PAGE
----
Ana Sortun is one of my favorite chefs, and I'm not generally much of a chef-worshipper. I first ran into her in the pages of a Food & Wine magazine; she had written an amazing menu of vegetarian meze which, when combined, form the Voltron of vegetarian eating experiences. I've had her cookbook, Spice, for a while now, but I've been lame about cooking anything from it.
It's true that some of the recipes have hard-to-find ingredients, and some take some planning ahead, and some are just a lot of work for family dinner, but there are also plenty that are easy enough for everyday, so I've been playing catch-up.
In the introduction to her book, Sortun promises "dishes absolutely alive with flavors that leave guests ready for a night of dancing - not weighted down and ready for bed", and she absolutely delivers. In fact, this food is so amazing I find it hard not to jump up and start dancing after a meal.
Skirt steak is, as Sortun mentions in this recipe, both flavorful and affordable. Give it a good rub with cumin, oregano and paprika (or Aleppo chilies), and it's pretty good. Top it with a garlicky tomato sauce and brown butter and it's scrumptious. Slide the whole thing onto a thick pita bread to soak up the juices, and crown it with a grilled pepper, and it's amazing, and I think the beet tzatziki topping sent it on to something in the realm of the divine.
Okay, the recipe only calls for plain yogurt, which I'm sure is also heavenly, but since I had the beet tzatziki (about which, more in a later post) around anyway, on it went.
There are several parts to the recipe, but they're all wicked easy, and it came together in about forty-five minutes - it would take even less time if you have one person manning the sauce and another outside grilling. Got your dancing shoes on?
Grilled Skirt Steak with Tomato, Caramelized Butter, and Cumin
from Spice by Ana Sortun
4 cups canned diced or whole tomatoes, drained (28 oz.)
2 TB olive oil
2 tsp chopped garlic (about 2 cloves)
1 stick butter
4 long, thin green sweet or hot peppers (or 2 bell peppers)
4 tsp ground cumin
2 tsp dried oregano
1 tsp ground Aleppo chilies or medium-hot paprika
3 lbs skirt steak, trimmed of fat and any silver skin, and cut into 6- to 8-inch pieces*
2 large pita breads, cut in half
1 cup plain yogurt, preferably Greek
1. In a medium saucepan over medium heat, simmer the tomatoes with 1 TB of the olive oil, the garlic, and salt and pepper to taste, for about 20 minutes, until the tomatoes break down and become soft and saucy.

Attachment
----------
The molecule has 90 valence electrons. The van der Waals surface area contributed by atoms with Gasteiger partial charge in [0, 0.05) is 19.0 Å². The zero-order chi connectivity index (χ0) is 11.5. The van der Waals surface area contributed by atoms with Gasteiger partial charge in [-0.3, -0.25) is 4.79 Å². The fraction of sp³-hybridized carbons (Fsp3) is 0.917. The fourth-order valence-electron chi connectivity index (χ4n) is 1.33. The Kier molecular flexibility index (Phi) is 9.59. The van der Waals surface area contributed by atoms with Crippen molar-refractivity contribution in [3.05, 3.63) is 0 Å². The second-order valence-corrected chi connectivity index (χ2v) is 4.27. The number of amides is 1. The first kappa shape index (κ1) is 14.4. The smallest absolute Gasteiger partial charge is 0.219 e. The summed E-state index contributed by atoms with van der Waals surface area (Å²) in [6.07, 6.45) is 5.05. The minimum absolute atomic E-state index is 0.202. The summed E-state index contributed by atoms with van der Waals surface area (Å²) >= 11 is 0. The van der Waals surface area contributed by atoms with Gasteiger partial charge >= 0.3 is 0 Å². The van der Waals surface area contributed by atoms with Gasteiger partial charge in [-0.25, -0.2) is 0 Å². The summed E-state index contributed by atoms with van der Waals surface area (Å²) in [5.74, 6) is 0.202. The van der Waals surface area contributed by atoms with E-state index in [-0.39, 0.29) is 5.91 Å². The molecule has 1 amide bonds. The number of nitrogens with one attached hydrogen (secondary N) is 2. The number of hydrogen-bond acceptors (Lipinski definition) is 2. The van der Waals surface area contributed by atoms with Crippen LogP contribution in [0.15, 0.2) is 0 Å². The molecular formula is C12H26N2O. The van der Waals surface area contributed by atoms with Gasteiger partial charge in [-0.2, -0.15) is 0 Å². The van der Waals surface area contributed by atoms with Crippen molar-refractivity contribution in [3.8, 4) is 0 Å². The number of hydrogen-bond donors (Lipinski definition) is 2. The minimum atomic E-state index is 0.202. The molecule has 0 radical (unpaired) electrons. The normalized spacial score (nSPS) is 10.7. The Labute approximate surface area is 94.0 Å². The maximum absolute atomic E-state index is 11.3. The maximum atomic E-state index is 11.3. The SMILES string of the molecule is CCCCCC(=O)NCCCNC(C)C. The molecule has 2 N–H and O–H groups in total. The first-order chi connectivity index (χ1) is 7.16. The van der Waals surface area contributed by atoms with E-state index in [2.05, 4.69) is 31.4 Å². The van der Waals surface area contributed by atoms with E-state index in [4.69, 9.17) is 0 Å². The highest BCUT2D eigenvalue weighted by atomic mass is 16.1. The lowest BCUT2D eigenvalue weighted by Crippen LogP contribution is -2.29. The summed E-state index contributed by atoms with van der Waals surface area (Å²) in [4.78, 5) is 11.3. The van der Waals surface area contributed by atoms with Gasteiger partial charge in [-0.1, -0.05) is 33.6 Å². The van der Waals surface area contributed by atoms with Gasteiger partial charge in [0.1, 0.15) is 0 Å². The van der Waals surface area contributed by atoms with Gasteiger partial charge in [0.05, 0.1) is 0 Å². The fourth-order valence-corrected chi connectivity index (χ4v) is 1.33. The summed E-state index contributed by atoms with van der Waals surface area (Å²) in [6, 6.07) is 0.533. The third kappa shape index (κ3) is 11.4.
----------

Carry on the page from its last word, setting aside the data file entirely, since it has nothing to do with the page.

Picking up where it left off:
2. Meanwhile, in a small skillet, melt one stick of butter on low heat and simmer for about 12 minutes, until the butter turns nut brown and smells like hazelnuts. The solids will begin to separate and then fall to the bottom. Butter turns from brown to black very quickly, so watch closely. Immediately remove the butter from the heat and strain through a fine sieve into a dry container. Set aside to cool.
3. Stir half of the caramelized butter into the tomato sauce and puree it in a blender until smooth. Taste and reseason with salt and pepper and set aside.
4. In a medium mixing bowl, toss the peppers with the remaining TB of olive oil and season with salt and pepper. Sortun leaves them whole and roasts them in a 375 oven for 8-10 minutes, but I cut them in half, removed the cores, then tossed 'em with the oil, and threw them on the grill. I mean, if you're going to be firing up the grill anyway, you might as well, right?
5. In a small mixing bowl combine the cumin, oregano and chilies/paprika. Sprinkle the skirt steaks evenly on both sides with the spice mixture, salt and pepper.
6. Grill the steaks, or, if it's wintertime, pan sear them.
7. Arrange the pita halves on four plates. Remove the steaks from the grill and rest them on the pita. As the meat rests, the juices will soak into the bread. Top with tomato sauce, yogurt and the peppers, and serve with the extra caramelized butter to drizzle over all.
* I bought just 2 lbs. of steak and it fed our family of four nicely, but please note, we have two small children and we ate all of it, so 3 lbs. might be a good idea if you're trying to feed four adults.